The Sunday Times 11.08.11


How long must the breakfast tables of the middle classes groan under this paper mountain of grainy paparazzi shots, illegible layouts and faux Victoriana?

There are many good reasons not to buy The Sunday Times – the fact that it employs Jeremy Clarkson chief among them. But if you can get past his smirking visage then there's still the issue of its fantastically horrid design to contend with.

As its adverts used to say, The Sunday Times IS the Sunday papers, at least in the sense that it's as large as the rest of them put together. The Sunday Times is a vast, ungainly lump of seemingly endless supplements, each one shrink-wrapped inside another like a particularly pointless game of pass the parcel. When you rip them open, a bundle of leaflets advertising gardening tools and antique clocks falls to the floor like so much landfill at your feet. The pages are huge too, their expansive dimensions suitable mainly for noisy displays of disapproval over the state of the nation.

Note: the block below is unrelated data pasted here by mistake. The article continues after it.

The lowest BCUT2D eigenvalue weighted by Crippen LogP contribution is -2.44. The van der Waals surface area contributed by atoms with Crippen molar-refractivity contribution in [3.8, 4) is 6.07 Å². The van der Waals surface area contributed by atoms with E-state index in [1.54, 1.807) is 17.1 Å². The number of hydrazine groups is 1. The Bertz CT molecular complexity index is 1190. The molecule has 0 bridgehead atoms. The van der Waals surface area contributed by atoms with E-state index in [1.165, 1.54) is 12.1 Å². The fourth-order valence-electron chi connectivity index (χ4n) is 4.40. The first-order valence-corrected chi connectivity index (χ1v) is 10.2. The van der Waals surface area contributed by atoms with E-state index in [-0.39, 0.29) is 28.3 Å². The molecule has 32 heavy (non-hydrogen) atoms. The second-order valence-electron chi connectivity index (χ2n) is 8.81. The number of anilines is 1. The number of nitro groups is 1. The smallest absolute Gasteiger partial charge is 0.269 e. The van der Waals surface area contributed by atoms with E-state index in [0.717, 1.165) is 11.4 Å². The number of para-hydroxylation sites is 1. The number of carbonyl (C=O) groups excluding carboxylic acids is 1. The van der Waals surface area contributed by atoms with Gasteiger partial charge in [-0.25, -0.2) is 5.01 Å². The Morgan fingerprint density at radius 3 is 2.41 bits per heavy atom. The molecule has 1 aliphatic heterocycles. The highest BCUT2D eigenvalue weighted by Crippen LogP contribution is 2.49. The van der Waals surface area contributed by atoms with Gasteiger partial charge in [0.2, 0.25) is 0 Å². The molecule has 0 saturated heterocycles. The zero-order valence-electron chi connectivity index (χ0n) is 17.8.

Then there is the layout. This is fussy, difficult to read and overly reliant on grainy paparazzi shots blown up beyond legibility. Illustrations are invariably hideous composites of pixellated photos and bad Photoshop heavily saturated in "graduated fill". Faces are cropped into circular picture boxes like on page one of the Adobe Illustrator manual.

But The Sunday Times' biggest crime is the photograph-represented-as-a-photograph technique, the one where the corners of the image are curled up with a bit of shadow underneath to make it look like a real photo stuck to the page. In contrast to this, the opinion pages appear positively Victorian, chastely black and white and loomed over by the royal coat of arms.

The Sunday Times is justly famous for its magazine, a pioneering format for photo-journalism that has confronted the middle classes with grisly atrocities and pictures of Tutankhamun's tomb over breakfast for five decades. Even this now seems oddly archaic, printed on unfeasibly cheap paper and badly in need of a revamp. It sums up The Sunday Times, though: an odd mix of ruthless commercialism and establishment entropy.



Charles Holland


The Sunday Times

quotes story

The Sunday Times IS the Sunday papers, at least in the sense that it's as large as the rest of them put together

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